A graduate of Rhode Island School of Design, for many years I earned a living sculpting superheroes and cartoon characters for Nickelodeon, DC Comics, Warner Brothers, Pixar and others. I once flew out to George Lucas’s ranch in California with a sculpture of Jar Jar Binks and for years I worked with the creator of Miss Piggy at Children’s Television Workshop. For a long time everything I owned was embedded with tiny pieces of clay and my clients all knew which sculptures were mine because they were embedded with dog fur.
As a writer, my short fiction has appeared in The Sun Magazine, The Southern Review, and elsewhere. I was the 2009 winner of the Robert Olen Butler Prize for Fiction and I’ve written extensively on the link between language and art including for The New York Times, Publishers Weekly and Ploughshares.
A finalist for the Massachusettes Book Award, my debut novel, All We Had, was published by Scribner – Simon & Schuster. Now a major motion picture, produced by Tribeca Films, All We Had, was optioned by actress Katie Holmes before the book was published.
I had always wanted to be a writer, but I have had no formal education as a writer. In addition to that, I’m dyslexic so I never took my prospects seriously.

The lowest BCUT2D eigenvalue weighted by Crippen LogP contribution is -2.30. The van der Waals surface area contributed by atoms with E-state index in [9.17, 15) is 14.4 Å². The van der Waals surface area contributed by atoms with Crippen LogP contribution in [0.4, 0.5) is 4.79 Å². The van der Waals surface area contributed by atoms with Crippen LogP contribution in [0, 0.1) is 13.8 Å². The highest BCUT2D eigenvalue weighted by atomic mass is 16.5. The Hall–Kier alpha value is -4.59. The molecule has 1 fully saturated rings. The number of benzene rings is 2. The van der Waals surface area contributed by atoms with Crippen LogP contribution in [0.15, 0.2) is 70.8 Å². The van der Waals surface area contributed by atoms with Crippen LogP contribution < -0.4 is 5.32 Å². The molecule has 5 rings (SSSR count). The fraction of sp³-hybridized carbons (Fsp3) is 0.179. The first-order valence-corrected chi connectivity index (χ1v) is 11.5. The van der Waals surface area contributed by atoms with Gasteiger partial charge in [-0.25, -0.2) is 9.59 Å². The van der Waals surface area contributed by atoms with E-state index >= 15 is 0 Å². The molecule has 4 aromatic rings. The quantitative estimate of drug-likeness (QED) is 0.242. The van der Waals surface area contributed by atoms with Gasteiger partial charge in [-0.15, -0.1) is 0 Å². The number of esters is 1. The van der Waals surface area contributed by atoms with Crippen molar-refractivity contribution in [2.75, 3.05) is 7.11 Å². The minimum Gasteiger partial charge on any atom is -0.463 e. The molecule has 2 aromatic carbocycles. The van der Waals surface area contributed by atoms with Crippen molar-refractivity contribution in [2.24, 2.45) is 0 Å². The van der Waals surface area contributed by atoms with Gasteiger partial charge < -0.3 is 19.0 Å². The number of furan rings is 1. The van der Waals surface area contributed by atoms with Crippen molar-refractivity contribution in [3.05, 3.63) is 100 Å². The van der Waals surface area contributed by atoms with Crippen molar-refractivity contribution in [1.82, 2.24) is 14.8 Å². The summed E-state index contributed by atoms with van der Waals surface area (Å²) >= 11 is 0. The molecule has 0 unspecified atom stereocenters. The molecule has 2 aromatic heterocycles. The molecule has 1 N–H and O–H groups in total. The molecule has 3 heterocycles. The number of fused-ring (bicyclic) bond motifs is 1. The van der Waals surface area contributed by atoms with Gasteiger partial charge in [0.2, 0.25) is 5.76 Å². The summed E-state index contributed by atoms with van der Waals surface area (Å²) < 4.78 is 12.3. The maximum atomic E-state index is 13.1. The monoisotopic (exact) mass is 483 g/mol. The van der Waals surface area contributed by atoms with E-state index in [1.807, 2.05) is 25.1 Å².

But I discovered that the years I spent adding and subtracting and carving away bits of clay proved to be exceptional training for the work of writing. In many ways the process of finding a character in a hunk of clay is the same as finding a story on a blank page. You must
work a piece from all angles, and recognize the dangers of
focusing too quickly on details when the structure and form have not yet been fully established. Life as a sculptor taught me how be alone and how to maintain focus. I learned to be patient, persistent and disciplined and to sometimes let a character emerge on its own.
Fiction writing is many things. It is a mining and sifting through of the raw material of life until something of substance emerges—a story line or character worth pursuing. But the true job of a writer is to elicit an image—a rich and expansive picture of the world written on the page. In many ways, writing is a visual art because we see not only with our eyes, but also, and sometimes more powerfully, with our imaginations. The craft of writing for me has less to do with the study of literature, or even with writing proficiency, and much more to do with the disciplined skill of seeing; a skill I have been honing as a visual artist all my life.